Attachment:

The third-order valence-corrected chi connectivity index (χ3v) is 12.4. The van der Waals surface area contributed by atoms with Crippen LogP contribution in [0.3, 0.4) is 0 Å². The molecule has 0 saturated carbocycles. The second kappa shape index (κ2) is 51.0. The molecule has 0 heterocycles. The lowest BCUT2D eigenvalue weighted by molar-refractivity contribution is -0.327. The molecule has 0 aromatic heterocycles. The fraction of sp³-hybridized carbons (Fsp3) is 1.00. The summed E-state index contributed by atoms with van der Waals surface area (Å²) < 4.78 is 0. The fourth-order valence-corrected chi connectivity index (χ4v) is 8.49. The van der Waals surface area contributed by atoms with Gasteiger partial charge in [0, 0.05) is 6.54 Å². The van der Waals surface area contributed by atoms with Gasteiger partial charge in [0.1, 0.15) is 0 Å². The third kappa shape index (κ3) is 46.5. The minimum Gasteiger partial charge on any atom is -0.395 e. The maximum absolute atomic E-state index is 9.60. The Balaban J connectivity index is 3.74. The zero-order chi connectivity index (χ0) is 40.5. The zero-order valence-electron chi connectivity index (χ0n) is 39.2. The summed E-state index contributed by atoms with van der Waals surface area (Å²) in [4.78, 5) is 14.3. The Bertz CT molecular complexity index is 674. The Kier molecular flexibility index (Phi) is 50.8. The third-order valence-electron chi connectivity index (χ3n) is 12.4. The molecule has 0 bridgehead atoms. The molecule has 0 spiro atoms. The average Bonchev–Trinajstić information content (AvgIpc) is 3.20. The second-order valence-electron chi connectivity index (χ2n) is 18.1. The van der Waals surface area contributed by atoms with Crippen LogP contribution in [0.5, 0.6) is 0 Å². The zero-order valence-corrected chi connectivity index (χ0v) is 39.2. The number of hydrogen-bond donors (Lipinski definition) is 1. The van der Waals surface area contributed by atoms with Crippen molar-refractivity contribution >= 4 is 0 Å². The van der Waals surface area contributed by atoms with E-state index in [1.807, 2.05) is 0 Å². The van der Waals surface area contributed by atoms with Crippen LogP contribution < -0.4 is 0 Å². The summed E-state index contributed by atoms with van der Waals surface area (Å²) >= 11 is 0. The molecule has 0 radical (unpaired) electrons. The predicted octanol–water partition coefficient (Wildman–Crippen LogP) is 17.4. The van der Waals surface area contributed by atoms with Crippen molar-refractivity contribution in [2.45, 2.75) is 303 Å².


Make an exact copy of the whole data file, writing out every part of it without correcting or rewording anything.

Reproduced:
The third-order valence-corrected chi connectivity index (χ3v) is 12.4. The van der Waals surface area contributed by atoms with Crippen LogP contribution in [0.3, 0.4) is 0 Å². The molecule has 0 saturated carbocycles. The second kappa shape index (κ2) is 51.0. The molecule has 0 heterocycles. The lowest BCUT2D eigenvalue weighted by molar-refractivity contribution is -0.327. The molecule has 0 aromatic heterocycles. The fraction of sp³-hybridized carbons (Fsp3) is 1.00. The summed E-state index contributed by atoms with van der Waals surface area (Å²) < 4.78 is 0. The fourth-order valence-corrected chi connectivity index (χ4v) is 8.49. The van der Waals surface area contributed by atoms with Gasteiger partial charge in [0, 0.05) is 6.54 Å². The van der Waals surface area contributed by atoms with Gasteiger partial charge in [0.1, 0.15) is 0 Å². The third kappa shape index (κ3) is 46.5. The minimum Gasteiger partial charge on any atom is -0.395 e. The maximum absolute atomic E-state index is 9.60. The Balaban J connectivity index is 3.74. The zero-order chi connectivity index (χ0) is 40.5. The zero-order valence-electron chi connectivity index (χ0n) is 39.2. The summed E-state index contributed by atoms with van der Waals surface area (Å²) in [4.78, 5) is 14.3. The Bertz CT molecular complexity index is 674. The Kier molecular flexibility index (Phi) is 50.8. The third-order valence-electron chi connectivity index (χ3n) is 12.4. The molecule has 0 bridgehead atoms. The molecule has 0 spiro atoms. The average Bonchev–Trinajstić information content (AvgIpc) is 3.20. The second-order valence-electron chi connectivity index (χ2n) is 18.1. The van der Waals surface area contributed by atoms with Crippen LogP contribution in [0.5, 0.6) is 0 Å². The zero-order valence-corrected chi connectivity index (χ0v) is 39.2. The number of hydrogen-bond donors (Lipinski definition) is 1. The van der Waals surface area contributed by atoms with Crippen molar-refractivity contribution >= 4 is 0 Å². The van der Waals surface area contributed by atoms with E-state index in [1.807, 2.05) is 0 Å². The van der Waals surface area contributed by atoms with Crippen LogP contribution < -0.4 is 0 Å². The summed E-state index contributed by atoms with van der Waals surface area (Å²) >= 11 is 0. The molecule has 0 radical (unpaired) electrons. The predicted octanol–water partition coefficient (Wildman–Crippen LogP) is 17.4. The van der Waals surface area contributed by atoms with Crippen molar-refractivity contribution in [2.45, 2.75) is 303 Å².